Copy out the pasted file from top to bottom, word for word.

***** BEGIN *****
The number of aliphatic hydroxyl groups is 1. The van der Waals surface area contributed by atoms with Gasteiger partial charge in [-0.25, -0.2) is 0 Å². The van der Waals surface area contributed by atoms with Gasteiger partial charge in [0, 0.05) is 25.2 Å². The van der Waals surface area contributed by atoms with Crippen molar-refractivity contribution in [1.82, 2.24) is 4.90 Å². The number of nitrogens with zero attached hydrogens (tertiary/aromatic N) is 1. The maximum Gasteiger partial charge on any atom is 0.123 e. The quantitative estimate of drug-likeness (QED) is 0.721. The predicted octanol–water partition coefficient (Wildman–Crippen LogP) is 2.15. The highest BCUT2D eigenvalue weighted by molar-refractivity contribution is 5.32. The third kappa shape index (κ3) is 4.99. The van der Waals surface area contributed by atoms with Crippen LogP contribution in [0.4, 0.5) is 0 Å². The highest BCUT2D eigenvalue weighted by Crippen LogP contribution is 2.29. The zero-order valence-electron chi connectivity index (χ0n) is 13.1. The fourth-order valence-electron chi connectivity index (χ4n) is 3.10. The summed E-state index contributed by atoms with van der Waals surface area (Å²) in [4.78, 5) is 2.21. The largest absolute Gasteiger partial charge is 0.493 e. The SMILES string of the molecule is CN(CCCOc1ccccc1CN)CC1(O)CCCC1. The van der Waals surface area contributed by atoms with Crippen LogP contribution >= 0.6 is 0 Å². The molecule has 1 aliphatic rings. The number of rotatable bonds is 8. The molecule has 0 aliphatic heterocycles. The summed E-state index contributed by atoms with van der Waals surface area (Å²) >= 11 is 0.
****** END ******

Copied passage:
The number of aliphatic hydroxyl groups is 1. The van der Waals surface area contributed by atoms with Gasteiger partial charge in [-0.25, -0.2) is 0 Å². The van der Waals surface area contributed by atoms with Gasteiger partial charge in [0, 0.05) is 25.2 Å². The van der Waals surface area contributed by atoms with Crippen molar-refractivity contribution in [1.82, 2.24) is 4.90 Å². The number of nitrogens with zero attached hydrogens (tertiary/aromatic N) is 1. The maximum Gasteiger partial charge on any atom is 0.123 e. The quantitative estimate of drug-likeness (QED) is 0.721. The predicted octanol–water partition coefficient (Wildman–Crippen LogP) is 2.15. The highest BCUT2D eigenvalue weighted by molar-refractivity contribution is 5.32. The third kappa shape index (κ3) is 4.99. The van der Waals surface area contributed by atoms with Crippen LogP contribution in [0.4, 0.5) is 0 Å². The highest BCUT2D eigenvalue weighted by Crippen LogP contribution is 2.29. The zero-order valence-electron chi connectivity index (χ0n) is 13.1. The fourth-order valence-electron chi connectivity index (χ4n) is 3.10. The summed E-state index contributed by atoms with van der Waals surface area (Å²) in [4.78, 5) is 2.21. The largest absolute Gasteiger partial charge is 0.493 e. The SMILES string of the molecule is CN(CCCOc1ccccc1CN)CC1(O)CCCC1. The van der Waals surface area contributed by atoms with Crippen LogP contribution >= 0.6 is 0 Å². The molecule has 1 aliphatic rings. The number of rotatable bonds is 8. The molecule has 0 aliphatic heterocycles. The summed E-state index contributed by atoms with van der Waals surface area (Å²) >= 11 is 0.